Let’s examine the Prime Minister’s response.
Because it is not the problem. The problem is the European convention on human rights. The reason why there is a problem is the court case, I think in 1996, in relation to—I think I am right in saying this—those who were alleged to be engaged in terrorism in respect of India at the time. As a result of that case—I think it is called the Chahal case—this difficulty has been created.
Chahal had indefinite leave to remain in the UK. If I understand correctly, he was not alleged to have committed acts of terrorism in the UK. However, his activities as a Sikh separatist brought him to the attention of the Indian and UK authorities.
The UK Government decided his presence was not conducive to the public good and attempted to deport him. Chahal resisted deportation on the grounds that he would face a risk of torture in custody in India contrary to Article 3 of the Convention.
By twelve votes to seven, the European Court of Human Rights (decision summary) held that (my emphasis in bold),
79. Article 3 enshrines one of the most fundamental values of democratic society. The Court is well aware of the immense difficulties faced by States in modern times in protecting their communities from terrorist violence. However, even in these circumstances, the Convention prohibits in absolute terms torture or inhuman or degrading treatment or punishment, irrespective of the victim’s conduct.
Unlike most of the substantive clauses of the convention and of Protocols Nos. 1 and 4, Article 3 makes no provision for exceptions and no derogation from it is permissible under Article 15 even in the event of a public emergency threatening the life of the nation.
80. The prohibition provided by Article 3 against ill-treatment is equally absolute in expulsion cases. Thus, whenever substantial grounds have been shown for believing that an individual would face a real risk of being subjected to treatment contrary to Article 3 if removed to another State, the responsibility of the Contracting State to safeguard him or her against such treatment is engaged in the event of expulsion.
In these circumstances, the activities of the individual in question, however undesirable or dangerous, cannot be a material consideration. The protection afforded by Article 3 is thus wider than that provided by Articles 32 and 33 of the United Nations 1951 Convention on the Status of Refugees.
It is worth noting that the minority view was that if there was “substantial doubt” as to the risk of torture, the threat to national security might justify the deportation.
Back to Blair:
We are trying to get that decision overturned in respect of the European Court of Human Rights,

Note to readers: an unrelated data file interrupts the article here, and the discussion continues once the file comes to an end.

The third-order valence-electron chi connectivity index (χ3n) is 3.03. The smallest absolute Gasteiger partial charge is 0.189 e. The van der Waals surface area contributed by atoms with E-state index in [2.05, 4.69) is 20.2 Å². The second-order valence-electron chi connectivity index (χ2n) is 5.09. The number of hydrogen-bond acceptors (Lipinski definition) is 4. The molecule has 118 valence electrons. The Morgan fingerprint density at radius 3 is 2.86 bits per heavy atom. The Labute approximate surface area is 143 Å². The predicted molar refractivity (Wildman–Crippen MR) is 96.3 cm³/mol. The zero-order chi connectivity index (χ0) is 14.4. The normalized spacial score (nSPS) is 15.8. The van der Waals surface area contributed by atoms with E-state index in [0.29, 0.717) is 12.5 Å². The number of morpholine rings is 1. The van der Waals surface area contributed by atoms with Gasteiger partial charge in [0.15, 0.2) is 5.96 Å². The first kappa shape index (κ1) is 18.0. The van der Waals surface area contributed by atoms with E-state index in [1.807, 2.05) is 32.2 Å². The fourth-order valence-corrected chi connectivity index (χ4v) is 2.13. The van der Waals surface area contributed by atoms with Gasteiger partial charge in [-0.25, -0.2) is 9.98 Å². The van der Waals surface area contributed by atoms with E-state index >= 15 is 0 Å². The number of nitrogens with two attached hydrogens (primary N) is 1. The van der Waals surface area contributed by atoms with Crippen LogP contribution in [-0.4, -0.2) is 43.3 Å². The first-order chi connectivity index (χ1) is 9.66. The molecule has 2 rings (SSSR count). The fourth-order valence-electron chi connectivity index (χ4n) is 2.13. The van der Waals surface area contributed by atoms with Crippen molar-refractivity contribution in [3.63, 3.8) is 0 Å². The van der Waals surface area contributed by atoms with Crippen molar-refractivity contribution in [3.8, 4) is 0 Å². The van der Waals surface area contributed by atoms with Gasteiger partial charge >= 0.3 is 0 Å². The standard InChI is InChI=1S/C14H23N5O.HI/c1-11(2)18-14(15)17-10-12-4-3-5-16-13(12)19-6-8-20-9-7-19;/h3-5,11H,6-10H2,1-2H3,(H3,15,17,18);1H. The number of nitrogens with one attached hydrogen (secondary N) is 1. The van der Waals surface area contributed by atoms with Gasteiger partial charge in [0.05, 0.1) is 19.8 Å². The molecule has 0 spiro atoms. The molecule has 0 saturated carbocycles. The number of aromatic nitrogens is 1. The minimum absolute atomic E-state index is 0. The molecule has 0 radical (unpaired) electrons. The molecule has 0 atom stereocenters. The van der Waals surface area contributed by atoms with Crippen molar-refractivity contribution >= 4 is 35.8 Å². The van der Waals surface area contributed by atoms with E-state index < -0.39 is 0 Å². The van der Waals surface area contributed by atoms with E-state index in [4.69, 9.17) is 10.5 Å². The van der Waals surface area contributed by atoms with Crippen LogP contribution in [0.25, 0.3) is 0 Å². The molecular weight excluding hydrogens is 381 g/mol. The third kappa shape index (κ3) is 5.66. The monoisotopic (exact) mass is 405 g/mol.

Correct. It is doing so by intervening, along with the Governments of Lithuania, Portugal and Slovakia, in the case of Ramzy v The Netherlands, concerning the proposed deportation of the applicant, Ramzy, from the Netherlands to Algeria, where it is alleged that he faces torture.
The Government supports the minority view in Chahal.
and it is essential that we do so [meaning, intervene in Ramzy - ukliberty], because where I completely agree with the hon. Gentleman is that we cannot have a situation in which people come to this country and engage in acts of terrorism, inciting terrorism or encouraging terrorism, and then we are told that we cannot deport them back to their own country, even with a memorandum of understanding with that country, when they simply say, “We may be mistreated when we go back there”,
I cannot interpret this in any other way than a
deliberate inadvertant misrepresentation of the facts. In addition it seems an insult to the courts’ intelligence and ethics, and an all too casual dismissal of considered judgement – 433 paragraphs of it, in the Libyan case.
It is not the suspected terrorists who “simply say” they “may be mistreated”, and consequently ‘let off’ by the courts, and anyone who truly believes that should in my opinion immediately resign as Prime Minister.
It is the court that determines whether or not they would be at risk of torture. In the case of the MOU with Libya, the court determined there was a risk despite the MOU – despite the good intentions and assurances of the Government of Libya.
Indeed, if I understand correctly, the Government (or at least its witnesses) agreed there was some risk in that particular case; certainly without the MOU, there was a real risk of torture in the Governmen’s opinion.
So, there seems to be – in this specific case anyway – no dispute over the risk. The Government’s argument in these cases is that they should be able to deport despite the risk. However, it is established jurisprudence that Article 3 is absolute.
despite what they are doing here. [Interruption.] The hon. Gentleman asks what we are doing about it. What we are doing is trying to get that decision overturned.
It is not correct, however, that it comes about as a result of domestic legislation. It comes about as a result of that case, decided under the last Government and under the European convention on human rights.
Um… it seems dishonest to imply the previous UK Executive is to blame for a European judicial decision, does it not?
That aside, regardless of whether or not you believe we should be allowed to deport such people even though there is a risk of torture, I am certain that you would agree that the courts should apply the law as they find it, not as they would wish it to be.
Now, the Government accepts on the one hand the absolute nature of Article 3, the prohibition against torture, but on the other hand it insists this shouldn’t be absolute – that national security should be balanced against the risk.
This seems a difficult position to be in.
By the way, the UK is also a signatory to the United Nations Convention Against Torture.
If I understand correctly, this is equally absolute. Therefore any deportation would breach our international obligations in that context as well – I do not know what the consequences would be of that.